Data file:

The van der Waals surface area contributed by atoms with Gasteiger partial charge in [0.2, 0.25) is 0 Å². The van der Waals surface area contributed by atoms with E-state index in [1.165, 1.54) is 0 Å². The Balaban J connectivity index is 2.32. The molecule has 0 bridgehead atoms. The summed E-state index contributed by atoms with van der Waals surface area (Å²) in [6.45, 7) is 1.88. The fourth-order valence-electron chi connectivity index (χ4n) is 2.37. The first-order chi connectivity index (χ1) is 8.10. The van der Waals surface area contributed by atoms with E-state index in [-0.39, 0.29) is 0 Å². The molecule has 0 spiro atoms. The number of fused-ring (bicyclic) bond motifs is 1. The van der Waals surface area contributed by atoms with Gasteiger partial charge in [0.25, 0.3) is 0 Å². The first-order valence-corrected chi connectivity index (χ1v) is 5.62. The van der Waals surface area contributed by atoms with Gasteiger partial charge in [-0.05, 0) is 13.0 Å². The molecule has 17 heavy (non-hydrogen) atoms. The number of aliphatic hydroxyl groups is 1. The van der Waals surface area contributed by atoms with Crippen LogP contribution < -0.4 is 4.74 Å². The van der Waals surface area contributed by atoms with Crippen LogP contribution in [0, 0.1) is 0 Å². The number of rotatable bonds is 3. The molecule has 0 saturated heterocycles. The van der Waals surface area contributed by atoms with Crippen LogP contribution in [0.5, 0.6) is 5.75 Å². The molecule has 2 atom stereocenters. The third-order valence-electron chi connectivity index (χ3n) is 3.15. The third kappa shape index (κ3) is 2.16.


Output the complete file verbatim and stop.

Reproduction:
The van der Waals surface area contributed by atoms with Gasteiger partial charge in [0.2, 0.25) is 0 Å². The van der Waals surface area contributed by atoms with E-state index in [1.165, 1.54) is 0 Å². The Balaban J connectivity index is 2.32. The molecule has 0 bridgehead atoms. The summed E-state index contributed by atoms with van der Waals surface area (Å²) in [6.45, 7) is 1.88. The fourth-order valence-electron chi connectivity index (χ4n) is 2.37. The first-order chi connectivity index (χ1) is 8.10. The van der Waals surface area contributed by atoms with E-state index in [-0.39, 0.29) is 0 Å². The molecule has 0 spiro atoms. The number of fused-ring (bicyclic) bond motifs is 1. The van der Waals surface area contributed by atoms with Gasteiger partial charge in [0.25, 0.3) is 0 Å². The first-order valence-corrected chi connectivity index (χ1v) is 5.62. The van der Waals surface area contributed by atoms with Gasteiger partial charge in [-0.05, 0) is 13.0 Å². The molecule has 17 heavy (non-hydrogen) atoms. The number of aliphatic hydroxyl groups is 1. The van der Waals surface area contributed by atoms with Crippen LogP contribution < -0.4 is 4.74 Å². The van der Waals surface area contributed by atoms with Crippen LogP contribution in [0, 0.1) is 0 Å². The number of rotatable bonds is 3. The molecule has 0 saturated heterocycles. The van der Waals surface area contributed by atoms with Crippen LogP contribution in [0.5, 0.6) is 5.75 Å². The molecule has 2 atom stereocenters. The third-order valence-electron chi connectivity index (χ3n) is 3.15. The third kappa shape index (κ3) is 2.16.